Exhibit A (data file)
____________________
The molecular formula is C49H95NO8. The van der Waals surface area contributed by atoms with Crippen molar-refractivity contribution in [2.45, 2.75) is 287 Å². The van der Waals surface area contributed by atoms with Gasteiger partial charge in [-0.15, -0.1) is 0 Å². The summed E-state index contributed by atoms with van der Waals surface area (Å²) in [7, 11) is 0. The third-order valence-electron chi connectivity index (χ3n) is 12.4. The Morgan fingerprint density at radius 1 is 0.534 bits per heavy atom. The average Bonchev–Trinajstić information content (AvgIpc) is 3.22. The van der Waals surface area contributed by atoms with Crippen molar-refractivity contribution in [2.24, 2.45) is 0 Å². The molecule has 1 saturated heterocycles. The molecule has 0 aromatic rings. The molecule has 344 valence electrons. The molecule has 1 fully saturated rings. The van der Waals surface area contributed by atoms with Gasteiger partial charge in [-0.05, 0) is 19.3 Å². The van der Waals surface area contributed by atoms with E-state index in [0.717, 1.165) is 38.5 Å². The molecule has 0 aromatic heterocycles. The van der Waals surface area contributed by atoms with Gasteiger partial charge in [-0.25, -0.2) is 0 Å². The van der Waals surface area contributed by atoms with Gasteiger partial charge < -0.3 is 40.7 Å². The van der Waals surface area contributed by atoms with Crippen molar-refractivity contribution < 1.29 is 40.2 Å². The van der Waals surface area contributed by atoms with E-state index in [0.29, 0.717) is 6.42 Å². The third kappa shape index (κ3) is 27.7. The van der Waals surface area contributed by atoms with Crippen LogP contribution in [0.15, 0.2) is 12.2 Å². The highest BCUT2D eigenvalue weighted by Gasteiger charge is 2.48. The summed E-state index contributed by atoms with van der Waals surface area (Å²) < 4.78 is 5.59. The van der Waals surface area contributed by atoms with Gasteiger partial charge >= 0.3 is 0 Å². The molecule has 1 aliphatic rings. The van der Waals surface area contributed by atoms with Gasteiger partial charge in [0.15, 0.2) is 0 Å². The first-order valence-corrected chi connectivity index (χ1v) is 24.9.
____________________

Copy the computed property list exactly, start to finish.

The molecular formula is C49H95NO8. The van der Waals surface area contributed by atoms with Crippen molar-refractivity contribution in [2.45, 2.75) is 287 Å². The van der Waals surface area contributed by atoms with Gasteiger partial charge in [-0.15, -0.1) is 0 Å². The summed E-state index contributed by atoms with van der Waals surface area (Å²) in [7, 11) is 0. The third-order valence-electron chi connectivity index (χ3n) is 12.4. The Morgan fingerprint density at radius 1 is 0.534 bits per heavy atom. The average Bonchev–Trinajstić information content (AvgIpc) is 3.22. The van der Waals surface area contributed by atoms with Crippen molar-refractivity contribution in [2.24, 2.45) is 0 Å². The molecule has 1 saturated heterocycles. The molecule has 0 aromatic rings. The molecule has 344 valence electrons. The molecule has 1 fully saturated rings. The van der Waals surface area contributed by atoms with Gasteiger partial charge in [-0.05, 0) is 19.3 Å². The van der Waals surface area contributed by atoms with E-state index in [0.717, 1.165) is 38.5 Å². The molecule has 0 aromatic heterocycles. The van der Waals surface area contributed by atoms with Gasteiger partial charge in [-0.25, -0.2) is 0 Å². The van der Waals surface area contributed by atoms with Gasteiger partial charge < -0.3 is 40.7 Å². The van der Waals surface area contributed by atoms with Crippen molar-refractivity contribution < 1.29 is 40.2 Å². The van der Waals surface area contributed by atoms with E-state index in [0.29, 0.717) is 6.42 Å². The third kappa shape index (κ3) is 27.7. The van der Waals surface area contributed by atoms with Crippen LogP contribution in [0.15, 0.2) is 12.2 Å². The highest BCUT2D eigenvalue weighted by Gasteiger charge is 2.48. The summed E-state index contributed by atoms with van der Waals surface area (Å²) < 4.78 is 5.59. The van der Waals surface area contributed by atoms with Gasteiger partial charge >= 0.3 is 0 Å². The molecule has 1 aliphatic rings. The van der Waals surface area contributed by atoms with Gasteiger partial charge in [0.15, 0.2) is 0 Å². The first-order valence-corrected chi connectivity index (χ1v) is 24.9.